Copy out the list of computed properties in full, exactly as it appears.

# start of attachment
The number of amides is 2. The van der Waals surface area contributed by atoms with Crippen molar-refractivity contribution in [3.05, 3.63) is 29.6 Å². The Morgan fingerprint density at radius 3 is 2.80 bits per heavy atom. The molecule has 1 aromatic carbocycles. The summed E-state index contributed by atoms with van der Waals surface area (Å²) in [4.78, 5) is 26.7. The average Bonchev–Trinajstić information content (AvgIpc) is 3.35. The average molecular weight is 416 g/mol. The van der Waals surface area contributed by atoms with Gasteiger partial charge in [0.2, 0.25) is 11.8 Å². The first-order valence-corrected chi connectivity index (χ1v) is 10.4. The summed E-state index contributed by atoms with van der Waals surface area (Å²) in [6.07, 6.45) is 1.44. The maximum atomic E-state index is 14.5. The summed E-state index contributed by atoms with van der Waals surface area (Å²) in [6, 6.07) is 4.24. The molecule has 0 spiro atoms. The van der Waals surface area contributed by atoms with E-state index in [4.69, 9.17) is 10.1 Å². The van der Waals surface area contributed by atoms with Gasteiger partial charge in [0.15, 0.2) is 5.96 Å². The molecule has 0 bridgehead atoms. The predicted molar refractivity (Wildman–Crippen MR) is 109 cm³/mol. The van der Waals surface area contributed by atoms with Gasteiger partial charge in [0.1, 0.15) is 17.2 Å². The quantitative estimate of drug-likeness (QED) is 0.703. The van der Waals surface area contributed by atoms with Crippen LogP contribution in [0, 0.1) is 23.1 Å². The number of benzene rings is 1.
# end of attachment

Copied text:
The number of amides is 2. The van der Waals surface area contributed by atoms with Crippen molar-refractivity contribution in [3.05, 3.63) is 29.6 Å². The Morgan fingerprint density at radius 3 is 2.80 bits per heavy atom. The molecule has 1 aromatic carbocycles. The summed E-state index contributed by atoms with van der Waals surface area (Å²) in [4.78, 5) is 26.7. The average Bonchev–Trinajstić information content (AvgIpc) is 3.35. The average molecular weight is 416 g/mol. The van der Waals surface area contributed by atoms with Gasteiger partial charge in [0.2, 0.25) is 11.8 Å². The first-order valence-corrected chi connectivity index (χ1v) is 10.4. The summed E-state index contributed by atoms with van der Waals surface area (Å²) in [6.07, 6.45) is 1.44. The maximum atomic E-state index is 14.5. The summed E-state index contributed by atoms with van der Waals surface area (Å²) in [6, 6.07) is 4.24. The molecule has 0 spiro atoms. The van der Waals surface area contributed by atoms with E-state index in [4.69, 9.17) is 10.1 Å². The van der Waals surface area contributed by atoms with Gasteiger partial charge in [0.15, 0.2) is 5.96 Å². The molecule has 0 bridgehead atoms. The predicted molar refractivity (Wildman–Crippen MR) is 109 cm³/mol. The van der Waals surface area contributed by atoms with Gasteiger partial charge in [0.1, 0.15) is 17.2 Å². The quantitative estimate of drug-likeness (QED) is 0.703. The van der Waals surface area contributed by atoms with Crippen LogP contribution in [0, 0.1) is 23.1 Å². The number of benzene rings is 1.